Bored at home? Got a bunch of ratty old T-shirts? Instead of throwing them away, why not learn how to make tie-dye shirts? Follow these step-by-step tie-dye instructions to learn how to tie-dye T-shirts with all-natural dye.
Tie-dye is a term invented by Americans in the 1960’s to refer to a set of ancient dyeing techniques. We’ll show you how to make tie-dye shirts using turmeric as a dye, to give new life to old clothes.
Origins of Tie-Dye
In the United Staes, “tie-dye” is used to refer to a variety of resist-dyeing techniques that have been developed and used by Asian, African, and South American cultures for centuries. One such technique, called Batik (“painted” in Javanese) originates in Indonesia. Patterns are drawn by hand in liquid wax using a pen-like tool called a Tjanting on the fabric (cotton, linen, silk etc.). The places where the wax has been applied will not absorb any color when the material is submerged in dye.
For our purposes of tie-dying a T-shirt, we’ll be sticking to the more simple tie-dye instructions: We’ll be using the rubber-band method that you probably used at least once back in grade school.
How to Make Tie-Dye Shirts: Choosing a Fabric
The first step in learning how to tie-dye T-shirts is deciding what material to use. To get the best results, you’ll want fabric that is made of natural fibers:
- Viscose, also called rayon
- Silk (the color will fade a bit in the process)
If you try to use a mixed fabric containing synthetic fibers, the synthetic part will stay white or absorb only very little color. This is often most obvious at the seams. Pure polyester cannot be colored using natural dyes.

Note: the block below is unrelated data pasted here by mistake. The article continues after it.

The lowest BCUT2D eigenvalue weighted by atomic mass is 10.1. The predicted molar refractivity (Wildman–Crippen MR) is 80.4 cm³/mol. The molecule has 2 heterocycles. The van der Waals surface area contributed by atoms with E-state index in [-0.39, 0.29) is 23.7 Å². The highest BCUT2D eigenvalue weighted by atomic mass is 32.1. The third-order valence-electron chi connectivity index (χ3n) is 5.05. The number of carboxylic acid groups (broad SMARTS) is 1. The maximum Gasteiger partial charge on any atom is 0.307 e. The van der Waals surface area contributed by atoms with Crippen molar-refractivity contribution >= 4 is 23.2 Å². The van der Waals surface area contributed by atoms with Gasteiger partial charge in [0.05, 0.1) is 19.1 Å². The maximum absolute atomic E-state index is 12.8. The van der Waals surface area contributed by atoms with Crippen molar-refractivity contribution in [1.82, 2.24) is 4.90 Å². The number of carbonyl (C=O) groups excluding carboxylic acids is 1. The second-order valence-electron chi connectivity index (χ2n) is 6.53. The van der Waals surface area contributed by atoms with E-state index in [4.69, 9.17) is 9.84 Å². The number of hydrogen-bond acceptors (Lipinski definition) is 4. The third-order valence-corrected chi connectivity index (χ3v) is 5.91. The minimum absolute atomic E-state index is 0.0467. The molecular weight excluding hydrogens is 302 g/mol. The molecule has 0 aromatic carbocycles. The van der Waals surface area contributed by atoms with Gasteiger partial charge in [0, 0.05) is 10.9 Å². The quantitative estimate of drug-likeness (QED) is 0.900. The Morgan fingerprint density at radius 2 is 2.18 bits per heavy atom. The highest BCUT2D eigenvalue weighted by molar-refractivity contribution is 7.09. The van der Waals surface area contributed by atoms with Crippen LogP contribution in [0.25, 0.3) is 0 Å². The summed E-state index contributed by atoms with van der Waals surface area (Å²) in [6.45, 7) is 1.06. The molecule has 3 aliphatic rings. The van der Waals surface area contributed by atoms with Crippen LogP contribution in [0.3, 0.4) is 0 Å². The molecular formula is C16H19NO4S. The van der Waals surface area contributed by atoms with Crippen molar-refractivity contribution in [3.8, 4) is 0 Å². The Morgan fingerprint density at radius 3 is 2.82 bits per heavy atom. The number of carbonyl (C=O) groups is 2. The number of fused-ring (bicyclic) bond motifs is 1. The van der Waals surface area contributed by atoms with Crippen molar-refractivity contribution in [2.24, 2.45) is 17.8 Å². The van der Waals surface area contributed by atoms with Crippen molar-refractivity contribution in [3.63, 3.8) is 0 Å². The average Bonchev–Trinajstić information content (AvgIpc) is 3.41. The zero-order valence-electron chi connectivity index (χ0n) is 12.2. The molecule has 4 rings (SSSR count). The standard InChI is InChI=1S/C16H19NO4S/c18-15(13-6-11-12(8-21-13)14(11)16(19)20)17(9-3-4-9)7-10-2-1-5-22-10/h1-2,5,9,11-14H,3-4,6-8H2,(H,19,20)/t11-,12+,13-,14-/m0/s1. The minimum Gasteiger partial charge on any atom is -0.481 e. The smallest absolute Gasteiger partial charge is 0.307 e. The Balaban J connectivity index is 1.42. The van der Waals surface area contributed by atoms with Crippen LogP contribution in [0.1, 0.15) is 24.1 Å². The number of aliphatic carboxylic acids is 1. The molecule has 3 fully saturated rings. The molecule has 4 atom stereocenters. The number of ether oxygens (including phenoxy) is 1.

If you’ve got some old T-shirts that you’re thinking about getting rid of and you’re not sure what material they’re made of, feel free to experiment with anyway. If it works out, you’ve got a cool, handmade tie-dye T-shirt. If not, you can use them as rags.
Tie-Dye Instructions: Preparation
Before you begin making your tie-dye shirt, you’ll need the following things:
- Large pot for the dye bath
- Wooden/metal stirring spoon
- Barbecue tongs to put in and take out of the dye bath
- Several rubber bands or strings
- 2 to 5 tablespoons turmeric, depending on the size of your shirt
- Dishwashing gloves, if you want to avoid staining your fingers
How To Tie-Dye T-Shirts: Dyeing
Ready to make your tie-dye shirt? Here are our easy tie-dye instructions using natural turmeric dye:
- Take your white shirt, washed without fabric softener, and tie or twist it according to your desired tie-dye pattern, using rubber bands or strings.
- Fill your large pot with hot water.
- Add your turmeric powder, using more or less depending on the size of your T-shirt and the amount of water in your pot.
- Put the T-shirt into the pot with the tongs and let it steep for several hours or overnight. Leave the T-shirt in the pot for a shorter or longer time depending on your desired color intensity. For an even result, rotate the shirt from time to time.
- When you’re satisfied that your tie-dye shirt is done, take it out of the pot with tongs, remove the rubber bands, and rinse under cold water until the water runs clear. It results in a wonderful bright yellow.
- Finally, hang your T-shirt on a hanger to dry.
- To set the color, rinse in vinegar water and iron.
- When it’s time to wash your T-shirt, wash it either by hand or with similar colors in the washing machine.
How to Make Tie-Dye Shirts with Other Natural Dyes
There are so many plants that can be used to make natural dye. Why use chemicals? Try replacing the turmeric in our tie-dye instructions with one of these plants, to get a different color:
- Pink: cherries, red roses, avocado skins
- Red-purple: basil leaves, daylilies, huckleberries
- Green: artichokes, spinach, peppermint leaves, lilacs, grass, nettles, plantain
This article was translated from German to English by Christie Sacco. You can read the original here: Batiken: Einfache Anleitung für selbstgemachte Batik-Shirts** Links to retailers are partially affiliate links: If you buy here, you actively support Utopia.org because we get a small portion of the proceeds.
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